7. When Martha's brother, Duncan, allows Martha's beloved doll Flora to sink in the lake, she cannot forgive his carelessness. Even when her mother reminds Martha that it's not good to carry a grudge, she is unable to quickly forgive her brother. Why is Martha so upset about losing the doll? What makes her eventually forgive Duncan?
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Customer Reviews

Average Rating 4.5
( 10 )
Rating Distribution

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Sort by: Showing all of 10 Customer Reviews
  • Anonymous

    Posted March 10, 2008

    This book is awesome!!

    This is like one of the best book's I've ever read!! It just captivated me after the first chapter. This book is really good and it has a lot of fairytale stories and and I just love these series!!!

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  • Anonymous

    Posted September 2, 2007

    A reviewer

    I remember getting the Little House books for Christmas (the Laura years) when I was little and loving them. And I was so happy to find out that people had written books about the earlier years, such as this one, based on Laura's great grandmother. I've had all of the series with Martha, Charlotte, Caroline, Laura, and Rose for as long as I can rememeber. They are classics and I think any little girl would love them!

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  • Anonymous

    Posted April 7, 2004

    Scotish Are You?

    I love this book, and the other series that connect to this lovely story. Little Martha has a mind of her own! With her father as the laird it is not easy to be perfect. If you haven't read the book, but it now!!! These series are great for children and adults!

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  • Anonymous

    Posted June 11, 2004

    Fantastic book!

    It was GREAT! Never have i read a better book in the little house series! I was shocked at how amusing it was! You should buy this book! You will really enjoy it!

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  • Anonymous

    Posted June 27, 2003

    Not as good as I expected

    I bought this book because I'm a little house fan but I am only half way through the book and already I am bored with it.The characters lack something and its hard to get into the story. However, some parts are entertaining. Such as the supersticious stories.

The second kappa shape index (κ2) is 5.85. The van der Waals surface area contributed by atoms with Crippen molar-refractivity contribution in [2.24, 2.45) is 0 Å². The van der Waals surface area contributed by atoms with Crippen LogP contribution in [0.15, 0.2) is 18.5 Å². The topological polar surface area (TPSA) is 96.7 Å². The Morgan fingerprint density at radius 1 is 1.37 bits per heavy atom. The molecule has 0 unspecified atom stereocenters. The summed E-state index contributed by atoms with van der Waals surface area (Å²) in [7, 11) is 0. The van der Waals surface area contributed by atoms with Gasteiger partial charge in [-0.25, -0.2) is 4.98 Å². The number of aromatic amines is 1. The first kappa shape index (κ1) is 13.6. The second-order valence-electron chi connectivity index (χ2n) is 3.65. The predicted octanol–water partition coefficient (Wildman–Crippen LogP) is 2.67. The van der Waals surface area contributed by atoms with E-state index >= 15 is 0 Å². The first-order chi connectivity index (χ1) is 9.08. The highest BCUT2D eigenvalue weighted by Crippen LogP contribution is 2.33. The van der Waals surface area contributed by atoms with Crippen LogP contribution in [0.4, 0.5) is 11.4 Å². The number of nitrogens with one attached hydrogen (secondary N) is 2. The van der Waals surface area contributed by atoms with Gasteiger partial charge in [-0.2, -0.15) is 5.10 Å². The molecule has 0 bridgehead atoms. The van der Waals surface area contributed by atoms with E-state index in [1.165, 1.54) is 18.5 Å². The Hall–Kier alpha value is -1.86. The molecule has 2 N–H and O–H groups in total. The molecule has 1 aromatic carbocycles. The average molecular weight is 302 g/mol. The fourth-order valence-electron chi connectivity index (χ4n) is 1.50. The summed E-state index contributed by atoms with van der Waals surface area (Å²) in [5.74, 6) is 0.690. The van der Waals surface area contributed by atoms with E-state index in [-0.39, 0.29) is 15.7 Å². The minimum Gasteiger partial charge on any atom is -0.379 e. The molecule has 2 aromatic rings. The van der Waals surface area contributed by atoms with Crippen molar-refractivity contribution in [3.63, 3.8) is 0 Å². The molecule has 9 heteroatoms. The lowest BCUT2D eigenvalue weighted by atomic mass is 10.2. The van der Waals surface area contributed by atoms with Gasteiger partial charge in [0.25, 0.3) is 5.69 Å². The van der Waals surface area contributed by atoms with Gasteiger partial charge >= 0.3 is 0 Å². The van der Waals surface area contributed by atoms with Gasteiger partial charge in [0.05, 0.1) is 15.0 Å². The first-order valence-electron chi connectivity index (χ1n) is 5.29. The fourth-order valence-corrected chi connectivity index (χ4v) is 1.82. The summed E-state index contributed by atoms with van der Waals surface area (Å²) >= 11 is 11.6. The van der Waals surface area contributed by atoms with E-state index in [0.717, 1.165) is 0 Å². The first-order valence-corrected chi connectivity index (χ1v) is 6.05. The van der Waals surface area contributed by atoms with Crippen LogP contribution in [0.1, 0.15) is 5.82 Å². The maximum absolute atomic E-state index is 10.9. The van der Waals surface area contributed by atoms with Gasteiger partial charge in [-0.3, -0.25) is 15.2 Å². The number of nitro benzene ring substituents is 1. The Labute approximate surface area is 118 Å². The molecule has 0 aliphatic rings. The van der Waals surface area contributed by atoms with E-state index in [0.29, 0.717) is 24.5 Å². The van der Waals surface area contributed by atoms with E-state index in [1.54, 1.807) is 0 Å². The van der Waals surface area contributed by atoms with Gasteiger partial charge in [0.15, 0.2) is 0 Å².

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  • Anonymous

    Posted November 8, 2002

    Pleasantly Surprised!

    I only bought this book because I am a long time fan of the original "Little House" books by Laura Ingalls Wilder. I thought perhaps the author had simply used the "Little House" theme as a springboard to write and publish a book. Wow, was I ever wrong! The author managed to write a book that was not only true to the spirit of the "Little House" series, but an excellent tale in its own right. Hats off to Melissa Wiley!!!

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  • Anonymous

    Posted August 27, 2002

    old fashion fun!!!

    Martha is so sweet, and she and her familys ways of life are so fun! What a fun life to live!

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  • Anonymous

    Posted March 20, 2001

    Great Book

    This book is excellent and I held a great fascination for it. The author really got me going for Scotland!!!

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  • Anonymous

    Posted May 26, 2010

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  • Anonymous

    Posted October 26, 2008

    No text was provided for this review.